UAVs for cemetery mapping and redevelopment

UAVs for cemetery mapping and redevelopment

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Traditionally, military have been using Unmanned Aerial Vehicles (UAVs) for intelligence gathering. But now, UAVs are being used in mapping and surveying for non-military purpose. They are proving cheaper alternative of satellites and manned airplanes.


Traditionally, military have been using Unmanned Aerial Vehicles (UAVs) for intelligence gathering. But now, UAVs are being used in mapping and surveying for non-military purpose. They are proving cheaper alternative of satellites and manned airplanes. Recently, Avetics – Singapore-based aerial mapping company conducted aerial mapping of Bukit Brown, oldest cemetery in Singapore. During redevelopment of the cemetery, it could not be possible to recognise graves of about 2 metre on satellite images. So, the Singapore Government selected Avetics.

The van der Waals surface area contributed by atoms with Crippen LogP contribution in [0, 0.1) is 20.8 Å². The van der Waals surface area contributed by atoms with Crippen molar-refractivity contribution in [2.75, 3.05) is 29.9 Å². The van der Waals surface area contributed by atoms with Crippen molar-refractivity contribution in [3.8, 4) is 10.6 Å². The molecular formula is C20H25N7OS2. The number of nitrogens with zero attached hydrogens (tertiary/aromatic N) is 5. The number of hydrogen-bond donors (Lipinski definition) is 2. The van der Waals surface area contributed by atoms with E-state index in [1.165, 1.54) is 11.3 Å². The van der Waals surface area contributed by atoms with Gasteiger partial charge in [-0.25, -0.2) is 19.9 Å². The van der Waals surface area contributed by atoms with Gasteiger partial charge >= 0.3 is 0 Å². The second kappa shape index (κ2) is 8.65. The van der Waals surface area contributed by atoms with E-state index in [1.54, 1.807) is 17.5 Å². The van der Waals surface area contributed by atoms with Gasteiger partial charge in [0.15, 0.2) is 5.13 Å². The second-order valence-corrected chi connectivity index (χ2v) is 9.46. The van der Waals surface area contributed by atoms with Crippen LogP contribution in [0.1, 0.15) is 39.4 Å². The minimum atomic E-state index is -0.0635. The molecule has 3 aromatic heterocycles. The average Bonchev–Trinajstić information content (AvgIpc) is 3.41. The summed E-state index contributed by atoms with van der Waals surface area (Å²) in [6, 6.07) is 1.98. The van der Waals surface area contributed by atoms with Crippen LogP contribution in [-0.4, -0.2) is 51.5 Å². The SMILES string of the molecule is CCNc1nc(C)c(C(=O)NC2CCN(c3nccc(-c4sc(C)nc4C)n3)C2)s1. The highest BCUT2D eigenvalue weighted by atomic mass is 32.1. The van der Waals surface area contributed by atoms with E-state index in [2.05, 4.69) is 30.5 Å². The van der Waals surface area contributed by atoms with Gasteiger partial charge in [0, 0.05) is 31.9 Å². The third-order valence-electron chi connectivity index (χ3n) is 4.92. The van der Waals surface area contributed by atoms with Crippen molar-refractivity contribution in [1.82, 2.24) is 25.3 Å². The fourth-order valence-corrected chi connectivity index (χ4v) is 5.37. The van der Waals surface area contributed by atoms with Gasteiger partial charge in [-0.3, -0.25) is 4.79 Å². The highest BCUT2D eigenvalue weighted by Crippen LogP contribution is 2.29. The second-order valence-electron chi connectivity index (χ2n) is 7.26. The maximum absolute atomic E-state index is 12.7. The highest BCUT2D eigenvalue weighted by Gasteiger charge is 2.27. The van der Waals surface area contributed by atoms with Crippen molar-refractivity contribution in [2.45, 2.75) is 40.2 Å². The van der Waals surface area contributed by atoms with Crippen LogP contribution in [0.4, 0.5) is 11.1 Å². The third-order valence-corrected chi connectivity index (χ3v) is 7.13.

Avetics contributed to this project by providing accurate aerial maps of the cemetery. The company used UAVs to provide 10 times higher resolution images than satellite images. Now, it was easy to identify graves on images. Spatial arrangement of the graves was documented and archived for future reference. The final maps were compatible with software used by Combodian Land Transport Authority which made construction planning easier.

Technology
After years of research, Avetics developed its own Unmanned Aerial Vehicle (UAV) mapping technology. It uses a 1.4 metre wingspan plane that can withstand high crosswinds. The UAV flies at 250 metre and can map 1 to 2 square kilometre per flight. Every flight takes about 40 minutes and images produced are at 5 cm Ground Sampling Distance (GSD). Since images are in GEOTIFF format, it is directly compatible with GIS used.

There are plans to integrate real time image stitching software so that the same UAV can be used to monitor disaster such as oil spills, forest fires and floods.

Crowdsourcing information
Besides providing UAV mapping service, Avetics also created a website www.bukitbrown.sg to crowdsource historical data of the cemetery. They invite public to tag graves with information and images. The goal is to create an online interactive map of Bukit Brown that will last for years to come.


Fig 1. High res images – Trucks

 


Fig 2. Shipping containers

 


Fig 3 – overlay of Bukit Brown map onto Google Earth

 


Fig 4 – High res images allows tagging